Old-growth B.C. forests worth more standing: study
Published Thursday, September 4, 2008 1:23PM EDT
VANCOUVER - Leaving British Columbia's old-growth forests standing may make more economic sense than cutting them down for timber, especially as the province looks to strategies to cut global warming, a new B.C. study suggests.
The report from Simon Fraser University challenges the status quo and uses Ministry of Forest data to show conservation wins out over logging when forests are valued for their role in capturing carbon from the atmosphere, protecting endangered species and providing opportunities for recreation.
The study backed by three environmental groups - Wilderness Committee, David Suzuki Foundation, and Ecojustice - used computer modeling to look at a variety of conservation and logging scenarios in a large tract of forest near Vancouver.
In almost every scenario, researchers say they found the value of the carbon captured and stored by the trees far outweighed the value of the lumber harvested from the logs.
Faisal Moola, science director for the David Suzuki Foundation, called the results a clear indicator that B.C. should be protecting its old-growth forest as it works with other western provinces to reduce global warming.
"The old-growth forests that we have are not only going to be a benefit in the fight against climate change, but there's also a significant economic windfall that could be celebrated by British Columbians," he said.
As the B.C. government begins to participate in a market for carbon credits with other western provinces and states, the study suggest the towering trees and the rich soil that surrounds them could become a cash crop for their carbon-storing properties.
Trees absorb and store carbon dioxide, using it as a building block in their development. When old-growth forests are harvested, that carbon is released into the atmosphere.
While much of global warming is caused by the combustion of fossil fuels such as gasoline, Moola said 25 per cent of the carbon dioxide that hits the atmosphere is caused by destruction of carbon stores of old-growth forests.
"The study shows there's direct economic benefit for B.C. if we can account for the carbon stored. B.C. should be protecting its old-growth forest as a strategy to combat global warming," he said.
The cap-and-trade system currently in the works through the Western Climate Initiative puts a ceiling on carbon emissions. Polluters that can't reduce their emissions will be able to purchase offsets to make up the differences mandated under the cap, which could give B.C. a significant revenue stream as the price of carbon rises, Moola said.
Duncan Knowler, the SFU associate professor behind the study, said the report is being conservative in its assessment of carbon prices, which are set to rise in coming years.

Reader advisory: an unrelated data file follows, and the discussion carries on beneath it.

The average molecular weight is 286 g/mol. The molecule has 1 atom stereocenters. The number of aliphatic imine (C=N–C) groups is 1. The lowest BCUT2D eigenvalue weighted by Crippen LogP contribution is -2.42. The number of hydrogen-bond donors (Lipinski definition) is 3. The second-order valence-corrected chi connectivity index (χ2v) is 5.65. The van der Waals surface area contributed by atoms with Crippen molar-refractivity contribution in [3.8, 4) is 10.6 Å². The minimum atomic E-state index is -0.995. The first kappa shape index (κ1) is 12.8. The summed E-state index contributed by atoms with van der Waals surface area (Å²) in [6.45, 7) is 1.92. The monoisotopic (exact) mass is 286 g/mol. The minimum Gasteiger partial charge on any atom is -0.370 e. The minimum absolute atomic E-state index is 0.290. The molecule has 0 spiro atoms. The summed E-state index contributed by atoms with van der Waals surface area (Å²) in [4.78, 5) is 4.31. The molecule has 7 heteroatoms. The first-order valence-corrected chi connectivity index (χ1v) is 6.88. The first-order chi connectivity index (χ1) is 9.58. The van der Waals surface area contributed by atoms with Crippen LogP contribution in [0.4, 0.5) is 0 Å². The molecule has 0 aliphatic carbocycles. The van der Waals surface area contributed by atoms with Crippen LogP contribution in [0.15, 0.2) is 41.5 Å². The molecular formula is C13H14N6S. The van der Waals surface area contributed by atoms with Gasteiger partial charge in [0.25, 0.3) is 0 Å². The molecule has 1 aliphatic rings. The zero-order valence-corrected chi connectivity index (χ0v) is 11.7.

It values carbon at $20 to $150 per tonne, well below other estimates of $350 per tonne.
For example, at $75 per tonne, the forest in the Fraser timber supply area that is home to the endangered spotted owl is worth $1.64 billion, according to the study.
The study also excludes the role forests play in purifying water and protecting fish habitat, which could make for a more robust argument in favour of conservation, Knowler said.
And though the study considers only a specific area of Lower Mainland forest, he said the "surprising" results could prompt a rethinking of the current strategy around cutting old-growth forest.
While the end results may differ in other parts of B.C., "the basic principles . . . are not so different," he said.
"The biggest single benefit of preserving the forest was the carbon capture benefit, and you're going to get that in all old-growth forests."
The area studied is also home to B.C.'s entire spotted owl population - just 10 birds that Gwen Barlee of the Wilderness Committee says are on the brink of extinction in the province.
Barlee said the report refutes the government's main argument against protecting the owl: That it's too costly to protect their habitat, given the money raked in from logging.
Instead, the report shows that protecting the habitat of endangered species actually has direct benefit for community and human well-being, as well, she said.
"Preserving these old-growth forests . . . could potentially prevent species from going extinct, but could also help residents of B.C."
Barlee is careful to point out the report doesn't argue for an end to logging, but instead calls for a reduction in the coming decades.
"We need to value nature in a different way than we have in the past," she said.
The rapid decline in the spotted owl is one of many warning signs nature is giving, Barlee said.
"Typically, endangered species come from endangered ecosystems. You have an ecosystem in such trouble that it can't support a species that has lived there for millennia."